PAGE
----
When the photographs emerged in April, worldwide condemnation followed: U.S. soldiers were shown giving the thumbs-up next to naked, hooded Iraq prisoners at Abu Ghraib.
Opening statements were set to start Monday in the court-martial of Spc. Charles Graner Jr., the alleged ringleader of the scandal. Graner, 36, is charged with conspiracy to maltreat Iraqi detainees, assault, dereliction of duty and committing indecent acts.
An all-male jury of four Army officers and six senior enlisted men was picked Friday to decide his fate in what is expected to be a weeklong trial. If convicted on all counts, he faces up to 17 1/2 years in a military prison.
Graner said after jury selection that his spirits remain high despite the stakes. "Whatever happens is going to happen, but I still feel it's going to be on the positive side, and I'm going to have a smile on my face," Graner said.
Under military law, a conviction requires guilty votes by seven of the 10 jurors. All the jurors have served in either Iraq or Afghanistan.
Graner's lawyer, Guy Womack of Houston, said that while he almost never lets his clients take the stand, he may bend that rule for the Graner, an Army reservist from Uniontown, Pennsylvania.
"He is a calm, cool professional. He's very articulate, very bright," Womack said of the one-time prison guard. "Frankly, I don't know anyone else in the case who can articulate everything as well as he can, so that would be a strong reason for him to testify."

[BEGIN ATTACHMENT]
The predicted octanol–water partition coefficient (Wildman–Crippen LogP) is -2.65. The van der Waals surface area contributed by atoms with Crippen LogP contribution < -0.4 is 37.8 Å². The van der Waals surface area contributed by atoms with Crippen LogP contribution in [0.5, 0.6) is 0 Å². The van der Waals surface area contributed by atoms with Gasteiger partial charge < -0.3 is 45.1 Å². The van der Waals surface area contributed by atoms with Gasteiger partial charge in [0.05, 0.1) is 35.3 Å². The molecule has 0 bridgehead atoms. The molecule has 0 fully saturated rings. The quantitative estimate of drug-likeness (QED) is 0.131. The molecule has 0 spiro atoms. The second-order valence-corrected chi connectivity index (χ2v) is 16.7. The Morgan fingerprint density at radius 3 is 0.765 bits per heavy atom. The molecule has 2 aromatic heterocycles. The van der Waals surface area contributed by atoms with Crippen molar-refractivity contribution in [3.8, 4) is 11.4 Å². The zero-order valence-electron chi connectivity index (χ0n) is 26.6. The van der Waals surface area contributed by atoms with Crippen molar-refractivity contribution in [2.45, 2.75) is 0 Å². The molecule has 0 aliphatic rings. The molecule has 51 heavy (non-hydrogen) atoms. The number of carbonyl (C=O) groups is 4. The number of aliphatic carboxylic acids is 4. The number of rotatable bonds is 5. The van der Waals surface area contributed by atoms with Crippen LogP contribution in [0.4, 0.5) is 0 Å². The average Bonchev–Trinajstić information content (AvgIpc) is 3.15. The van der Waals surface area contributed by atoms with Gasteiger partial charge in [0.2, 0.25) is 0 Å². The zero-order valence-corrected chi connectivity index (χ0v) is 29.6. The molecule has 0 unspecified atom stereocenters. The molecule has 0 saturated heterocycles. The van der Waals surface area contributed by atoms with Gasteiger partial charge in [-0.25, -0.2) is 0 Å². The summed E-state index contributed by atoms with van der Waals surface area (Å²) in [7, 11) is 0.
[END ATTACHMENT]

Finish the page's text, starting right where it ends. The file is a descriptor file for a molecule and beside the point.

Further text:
Among the witnesses arrayed against him are fellow members of the Maryland-based 372nd Military Police Company who have reached plea deals with Army prosecutors. Iraqi detainees were expected to testify in videotaped depositions.
Three more soldiers from the 372nd also are awaiting trial at Fort Hood. One is Lynndie England, who in October gave birth to a child who Army prosecutors say was the result of a relationship with Graner.
Womack plans to argue that Graner was told by higher-ranking soldiers and intelligence agents to rough up the detainees prior to interrogation, and that he had no choice but to obey despite personal misgivings.
The photographs showed members of the 372nd grinning, clowning and giving the thumbs-up next to naked, hooded prisoners. Some were stacked in heaps. Others were in sexual positions. One picture apparently showed a prisoner attached to wires, standing atop a box; viewers were told he had been led to believe he would get an electrical shock if he stepped off.
Womack said the photos, while explicit, are not proof that Graner committed any crimes under military law. If the orders he was given were lawful or if he didn't know they were unlawful, the jury must acquit, he said.